China-origin products that are classified under the 10-digit HTSUS subheadings and meet the descriptions in the Annex are now eligible for entry without payment of the additional Section 301 duties through the end of 2022. To claim the tariff exclusion, customs brokers of U.S. importers should input the appropriate HTSUS subheadings of the goods upon entry. U.S. importers could seek refunds for Section 301 duties paid on entries made since 12:01 a.m. on October 12, 2021, on the covered products by filing with the U.S. Customs and Border Protection for unliquidated entries, or by filing protests against liquidated entries within the applicable due dates. It is expected that U.S. Customs and Border Protection will issue guidance on these processes.

© 2022 Miller, Canfield, Paddock and Stone PLC National Law Review, Volume XII, Number 97
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About this Author

Zhiguo Du Attorney International Business Lawyer Miller Canfield
Associate

Zhiguo Du focuses his practice on international business transactions, mergers and acquisitions, joint venture transactions, corporate governance, tax planning, and our China practice. Zhiguo has extensive experience in representing Chinese enterprises doing business in the U.S. and advising U.S. companies with operations in China.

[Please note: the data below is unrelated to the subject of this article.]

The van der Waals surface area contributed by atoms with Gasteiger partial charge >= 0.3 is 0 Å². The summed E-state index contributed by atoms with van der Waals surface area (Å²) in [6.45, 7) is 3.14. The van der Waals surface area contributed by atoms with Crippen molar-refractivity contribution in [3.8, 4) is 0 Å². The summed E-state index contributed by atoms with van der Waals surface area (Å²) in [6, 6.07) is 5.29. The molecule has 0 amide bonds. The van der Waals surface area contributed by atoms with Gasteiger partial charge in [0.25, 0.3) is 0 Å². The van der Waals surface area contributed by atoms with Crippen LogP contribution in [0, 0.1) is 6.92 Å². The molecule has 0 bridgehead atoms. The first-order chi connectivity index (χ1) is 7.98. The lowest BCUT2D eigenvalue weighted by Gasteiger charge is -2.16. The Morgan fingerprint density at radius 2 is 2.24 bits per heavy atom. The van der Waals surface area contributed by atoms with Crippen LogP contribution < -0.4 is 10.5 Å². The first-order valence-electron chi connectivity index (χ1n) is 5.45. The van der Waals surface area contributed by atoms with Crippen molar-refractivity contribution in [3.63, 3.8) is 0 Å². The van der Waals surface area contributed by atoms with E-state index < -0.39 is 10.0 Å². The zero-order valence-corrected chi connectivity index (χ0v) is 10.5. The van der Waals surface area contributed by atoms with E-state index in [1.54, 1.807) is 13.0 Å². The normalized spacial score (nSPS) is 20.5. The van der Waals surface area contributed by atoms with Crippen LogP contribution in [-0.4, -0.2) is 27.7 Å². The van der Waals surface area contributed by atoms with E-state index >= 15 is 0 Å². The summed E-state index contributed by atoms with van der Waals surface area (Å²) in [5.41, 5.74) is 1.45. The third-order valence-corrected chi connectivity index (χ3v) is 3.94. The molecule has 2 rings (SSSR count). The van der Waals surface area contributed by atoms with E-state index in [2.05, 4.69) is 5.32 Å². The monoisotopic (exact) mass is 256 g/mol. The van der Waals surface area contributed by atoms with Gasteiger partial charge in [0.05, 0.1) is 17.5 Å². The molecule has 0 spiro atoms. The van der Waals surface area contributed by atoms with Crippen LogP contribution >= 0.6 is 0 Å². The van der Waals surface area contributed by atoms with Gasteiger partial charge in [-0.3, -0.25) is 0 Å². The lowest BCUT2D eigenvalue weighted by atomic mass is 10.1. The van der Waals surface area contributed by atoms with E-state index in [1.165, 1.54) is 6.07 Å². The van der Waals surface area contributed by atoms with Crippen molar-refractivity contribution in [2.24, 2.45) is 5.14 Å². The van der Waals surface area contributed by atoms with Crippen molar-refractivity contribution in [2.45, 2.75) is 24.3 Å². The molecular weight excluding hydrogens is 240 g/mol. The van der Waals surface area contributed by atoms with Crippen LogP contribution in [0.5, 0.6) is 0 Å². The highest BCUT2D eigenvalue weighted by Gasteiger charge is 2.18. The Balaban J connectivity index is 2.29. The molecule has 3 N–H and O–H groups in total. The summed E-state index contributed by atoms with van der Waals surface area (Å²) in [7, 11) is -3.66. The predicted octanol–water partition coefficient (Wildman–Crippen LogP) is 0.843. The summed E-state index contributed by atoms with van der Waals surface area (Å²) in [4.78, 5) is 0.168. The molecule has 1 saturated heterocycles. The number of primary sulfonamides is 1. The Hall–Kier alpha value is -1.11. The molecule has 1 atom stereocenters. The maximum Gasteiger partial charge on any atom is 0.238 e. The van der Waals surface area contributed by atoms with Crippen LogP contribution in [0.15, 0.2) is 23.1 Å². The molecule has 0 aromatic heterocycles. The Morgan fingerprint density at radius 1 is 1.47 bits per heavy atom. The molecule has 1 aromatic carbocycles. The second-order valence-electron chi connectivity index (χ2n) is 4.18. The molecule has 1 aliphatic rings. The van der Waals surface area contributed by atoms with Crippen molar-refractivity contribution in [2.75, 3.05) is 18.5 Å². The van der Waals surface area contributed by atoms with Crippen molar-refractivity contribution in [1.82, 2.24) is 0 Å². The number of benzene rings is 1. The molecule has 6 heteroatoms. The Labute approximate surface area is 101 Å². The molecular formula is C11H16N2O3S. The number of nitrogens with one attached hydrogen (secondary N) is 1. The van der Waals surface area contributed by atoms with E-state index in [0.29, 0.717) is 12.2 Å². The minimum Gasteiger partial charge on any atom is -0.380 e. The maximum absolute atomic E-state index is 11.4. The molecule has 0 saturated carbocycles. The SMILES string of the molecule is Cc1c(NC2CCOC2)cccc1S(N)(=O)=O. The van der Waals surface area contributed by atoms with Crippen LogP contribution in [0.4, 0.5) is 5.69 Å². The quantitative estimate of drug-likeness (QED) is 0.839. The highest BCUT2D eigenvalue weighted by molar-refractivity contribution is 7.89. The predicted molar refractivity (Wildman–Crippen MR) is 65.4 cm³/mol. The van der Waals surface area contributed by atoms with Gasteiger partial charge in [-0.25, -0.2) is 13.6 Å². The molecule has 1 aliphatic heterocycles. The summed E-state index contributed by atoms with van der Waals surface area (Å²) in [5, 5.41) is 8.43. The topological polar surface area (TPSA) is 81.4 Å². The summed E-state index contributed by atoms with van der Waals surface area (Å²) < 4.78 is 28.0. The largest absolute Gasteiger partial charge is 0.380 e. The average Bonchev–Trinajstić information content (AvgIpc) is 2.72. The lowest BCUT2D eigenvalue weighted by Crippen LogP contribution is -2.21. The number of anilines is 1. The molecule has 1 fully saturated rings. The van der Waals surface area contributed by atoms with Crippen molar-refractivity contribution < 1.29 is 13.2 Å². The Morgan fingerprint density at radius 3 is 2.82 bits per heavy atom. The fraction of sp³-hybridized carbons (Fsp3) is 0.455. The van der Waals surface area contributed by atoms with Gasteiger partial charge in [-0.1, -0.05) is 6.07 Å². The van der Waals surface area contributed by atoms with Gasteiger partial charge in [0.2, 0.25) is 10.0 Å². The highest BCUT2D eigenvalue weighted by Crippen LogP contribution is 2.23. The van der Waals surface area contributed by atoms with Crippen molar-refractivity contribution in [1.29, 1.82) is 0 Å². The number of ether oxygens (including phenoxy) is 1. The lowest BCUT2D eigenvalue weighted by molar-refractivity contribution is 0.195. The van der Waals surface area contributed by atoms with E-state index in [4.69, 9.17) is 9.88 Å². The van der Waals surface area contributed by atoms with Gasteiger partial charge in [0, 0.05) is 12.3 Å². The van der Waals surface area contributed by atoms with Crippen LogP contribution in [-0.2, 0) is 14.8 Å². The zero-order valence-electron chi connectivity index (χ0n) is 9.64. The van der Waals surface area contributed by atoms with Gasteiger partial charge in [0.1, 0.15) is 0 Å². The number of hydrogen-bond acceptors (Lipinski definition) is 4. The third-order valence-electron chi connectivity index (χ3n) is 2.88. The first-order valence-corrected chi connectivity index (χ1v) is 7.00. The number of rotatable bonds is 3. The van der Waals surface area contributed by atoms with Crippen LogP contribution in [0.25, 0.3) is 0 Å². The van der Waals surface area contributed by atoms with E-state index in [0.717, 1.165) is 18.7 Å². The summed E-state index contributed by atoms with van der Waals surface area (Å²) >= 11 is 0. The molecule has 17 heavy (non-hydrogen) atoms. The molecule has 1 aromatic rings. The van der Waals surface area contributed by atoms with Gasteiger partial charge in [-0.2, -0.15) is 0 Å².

Prior to joining the firm, Zhiguo was an associate attorney at a major Michigan law firm. He interned at the Michigan Attorney General’s Office. Previously he was a teaching assistant at the Hong Kong University of Science and...

248-267-3226
Jeffrey Richardson Mergers & Acquisition Lawyer
Principal

Jeffrey Richardson advises multinational clients in the information technology and defense sectors on matters including mergers and acquisitions, distribution agreements, joint ventures, and strategic corporate structuring. 

Specifically, Jeffrey brings expertise in matching operational business execution requirements with functional business structures. He is frequently engaged in advising clients of export control compliance, as well as the impact of intellectual property matters within business structures. His breadth of experience is informed by a business...

+1.248.267.3366
Shusheng Wang Attorney International Business Lawyer Miller Canfield
Principal

Shusheng Wang is the firm's Co-Director for Global Business and a member of the firm's China practice.

His expertise involves international business transactions, mergers and acquisitions, corporate restructuring, corporate governance, tax planning and litigation. He also has extensive experience in joint ventures, technology transfers, off-shore structures and greenfield projects. 

Shusheng has helped Chinese companies invest over $5.0 billion in the United States. He currently represents more than 200 Chinese enterprises conducting business in the United States and is...

248-267-3353